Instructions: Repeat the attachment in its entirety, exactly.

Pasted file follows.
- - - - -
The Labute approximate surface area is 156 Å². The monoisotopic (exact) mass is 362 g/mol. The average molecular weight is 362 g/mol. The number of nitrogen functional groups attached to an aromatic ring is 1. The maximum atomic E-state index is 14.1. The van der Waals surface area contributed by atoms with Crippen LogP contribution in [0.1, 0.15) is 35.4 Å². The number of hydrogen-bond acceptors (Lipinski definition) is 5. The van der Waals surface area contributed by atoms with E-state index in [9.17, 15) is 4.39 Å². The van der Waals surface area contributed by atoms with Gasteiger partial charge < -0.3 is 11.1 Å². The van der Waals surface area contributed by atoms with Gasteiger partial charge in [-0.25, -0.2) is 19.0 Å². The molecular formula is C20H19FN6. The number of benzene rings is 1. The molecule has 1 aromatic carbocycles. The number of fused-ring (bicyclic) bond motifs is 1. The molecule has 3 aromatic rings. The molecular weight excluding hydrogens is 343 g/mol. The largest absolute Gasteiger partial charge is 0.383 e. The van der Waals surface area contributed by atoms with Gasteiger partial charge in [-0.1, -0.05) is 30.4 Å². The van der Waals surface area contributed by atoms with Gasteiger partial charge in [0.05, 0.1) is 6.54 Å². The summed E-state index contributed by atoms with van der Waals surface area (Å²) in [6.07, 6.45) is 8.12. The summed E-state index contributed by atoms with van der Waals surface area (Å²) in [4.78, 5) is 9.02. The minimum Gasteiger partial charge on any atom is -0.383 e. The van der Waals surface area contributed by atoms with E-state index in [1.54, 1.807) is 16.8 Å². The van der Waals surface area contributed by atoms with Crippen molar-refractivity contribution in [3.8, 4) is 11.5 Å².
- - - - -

The Labute approximate surface area is 156 Å². The monoisotopic (exact) mass is 362 g/mol. The average molecular weight is 362 g/mol. The number of nitrogen functional groups attached to an aromatic ring is 1. The maximum atomic E-state index is 14.1. The van der Waals surface area contributed by atoms with Crippen LogP contribution in [0.1, 0.15) is 35.4 Å². The number of hydrogen-bond acceptors (Lipinski definition) is 5. The van der Waals surface area contributed by atoms with E-state index in [9.17, 15) is 4.39 Å². The van der Waals surface area contributed by atoms with Gasteiger partial charge < -0.3 is 11.1 Å². The van der Waals surface area contributed by atoms with Gasteiger partial charge in [-0.25, -0.2) is 19.0 Å². The molecular formula is C20H19FN6. The number of benzene rings is 1. The molecule has 1 aromatic carbocycles. The number of fused-ring (bicyclic) bond motifs is 1. The molecule has 3 aromatic rings. The molecular weight excluding hydrogens is 343 g/mol. The largest absolute Gasteiger partial charge is 0.383 e. The van der Waals surface area contributed by atoms with Gasteiger partial charge in [-0.1, -0.05) is 30.4 Å². The van der Waals surface area contributed by atoms with Gasteiger partial charge in [0.05, 0.1) is 6.54 Å². The summed E-state index contributed by atoms with van der Waals surface area (Å²) in [6.07, 6.45) is 8.12. The summed E-state index contributed by atoms with van der Waals surface area (Å²) in [4.78, 5) is 9.02. The minimum Gasteiger partial charge on any atom is -0.383 e. The van der Waals surface area contributed by atoms with E-state index in [1.54, 1.807) is 16.8 Å². The van der Waals surface area contributed by atoms with Crippen molar-refractivity contribution in [3.8, 4) is 11.5 Å².